So when somebody who denies the existence of climate change is put in charge of the EPA, or a white nationalist is put on the National Security Council, or a completely unqualified person is put in charge of the Department of Education and you are silent about it.  You are the one being divisive.  You are the one who voted for someone who used divisiveness as a tactic to win your support.  I am speaking out because you won’t, because I feel we will all lose at the hands of the people in charge of government.

And in the end, if you still think that’s being divisive, well then I can accept that, because I have no business being on the side of someone who, if they find my viewpoint disagreeable, can’t engage in civic discourse about it.  I still bear you no ill will, but I have a country to worry about and I really don’t have time for your hypocritical judgment.

Rant over.

Who’s Responsible?

t5d1i

I’ve been thinking a lot about personal responsibility lately and just kind of wondering what it really means.  It’s phrase that gets thrown around a lot, especially in regards to politics.  Conservatives use the term quite a bit but often don’t seem to behave in a way that shows they grasp the meaning or try to determine if it’s actually true.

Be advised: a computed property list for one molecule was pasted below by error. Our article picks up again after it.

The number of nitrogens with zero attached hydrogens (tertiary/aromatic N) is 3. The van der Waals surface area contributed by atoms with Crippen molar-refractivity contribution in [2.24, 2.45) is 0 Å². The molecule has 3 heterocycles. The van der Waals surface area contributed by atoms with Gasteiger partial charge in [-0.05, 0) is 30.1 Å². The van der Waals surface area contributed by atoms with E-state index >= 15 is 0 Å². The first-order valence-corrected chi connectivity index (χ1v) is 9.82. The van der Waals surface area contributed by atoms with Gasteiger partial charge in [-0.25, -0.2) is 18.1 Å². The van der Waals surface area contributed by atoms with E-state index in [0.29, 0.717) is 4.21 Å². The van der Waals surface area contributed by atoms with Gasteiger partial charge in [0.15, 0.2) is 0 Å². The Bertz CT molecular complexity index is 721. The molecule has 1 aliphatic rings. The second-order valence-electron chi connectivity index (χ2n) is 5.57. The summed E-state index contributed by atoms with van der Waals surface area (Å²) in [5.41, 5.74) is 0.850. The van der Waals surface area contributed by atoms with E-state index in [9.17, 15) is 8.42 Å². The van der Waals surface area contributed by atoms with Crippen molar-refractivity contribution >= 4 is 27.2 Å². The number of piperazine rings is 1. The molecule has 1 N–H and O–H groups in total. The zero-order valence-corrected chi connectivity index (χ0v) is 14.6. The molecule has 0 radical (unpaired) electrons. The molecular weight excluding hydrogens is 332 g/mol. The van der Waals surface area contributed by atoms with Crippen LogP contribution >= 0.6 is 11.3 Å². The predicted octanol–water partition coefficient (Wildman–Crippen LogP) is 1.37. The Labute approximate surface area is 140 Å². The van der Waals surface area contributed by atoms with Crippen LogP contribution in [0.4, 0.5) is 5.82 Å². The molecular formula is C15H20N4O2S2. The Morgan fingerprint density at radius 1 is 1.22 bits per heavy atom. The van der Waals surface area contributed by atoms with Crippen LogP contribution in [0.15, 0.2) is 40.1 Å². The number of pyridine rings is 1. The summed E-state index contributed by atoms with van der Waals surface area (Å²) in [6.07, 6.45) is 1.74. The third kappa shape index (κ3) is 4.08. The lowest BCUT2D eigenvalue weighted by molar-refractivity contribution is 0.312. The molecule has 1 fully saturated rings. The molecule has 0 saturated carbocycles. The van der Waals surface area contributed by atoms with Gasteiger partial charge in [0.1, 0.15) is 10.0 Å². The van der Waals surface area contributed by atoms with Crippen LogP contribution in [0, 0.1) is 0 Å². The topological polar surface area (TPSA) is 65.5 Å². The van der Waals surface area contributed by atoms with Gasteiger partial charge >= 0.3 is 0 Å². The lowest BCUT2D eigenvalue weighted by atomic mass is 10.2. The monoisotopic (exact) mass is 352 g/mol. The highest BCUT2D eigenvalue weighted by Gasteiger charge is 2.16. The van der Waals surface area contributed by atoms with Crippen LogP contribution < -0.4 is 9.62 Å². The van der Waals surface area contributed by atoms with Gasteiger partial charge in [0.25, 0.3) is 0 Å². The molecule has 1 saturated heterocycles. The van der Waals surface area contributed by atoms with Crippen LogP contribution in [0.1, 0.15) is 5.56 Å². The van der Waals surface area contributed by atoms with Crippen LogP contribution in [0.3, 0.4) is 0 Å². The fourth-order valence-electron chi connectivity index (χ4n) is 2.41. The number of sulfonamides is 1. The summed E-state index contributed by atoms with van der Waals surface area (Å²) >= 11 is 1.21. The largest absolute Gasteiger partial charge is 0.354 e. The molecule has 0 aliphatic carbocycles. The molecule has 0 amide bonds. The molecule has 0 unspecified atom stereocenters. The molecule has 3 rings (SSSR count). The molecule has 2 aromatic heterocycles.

When I googled the definition it gave me this:

Personal responsibility is the idea that human beings choose, instigate, or otherwise cause their own actions. A corollary idea is that because we cause our actions, we can be held morally accountable or legally liable.

Let’s look at the truth of this statement first.  There are plenty of arguments that can be made to show that this does not reflect life in any way.  Simply because the choices that any one person has in front of them are simply different.  A person living in poverty has a completely different set of choices to make than a person who is wealthy.  Now let’s throw in a genetic background which varies across the human population.  Now let’s throw environmental influences.  now let’s throw in information about how the brain develops and how one can be indoctrinated or brainwashed into a certain way of thinking.  Now let’s throw in levels of education which vary.  We are all conditioned for a certain set of responses that is either likely or more likely, which I discussed in a previous post about free will.  And of course this idea of personal responsibility is used to imply that all poor people are lazy and are poor by choice.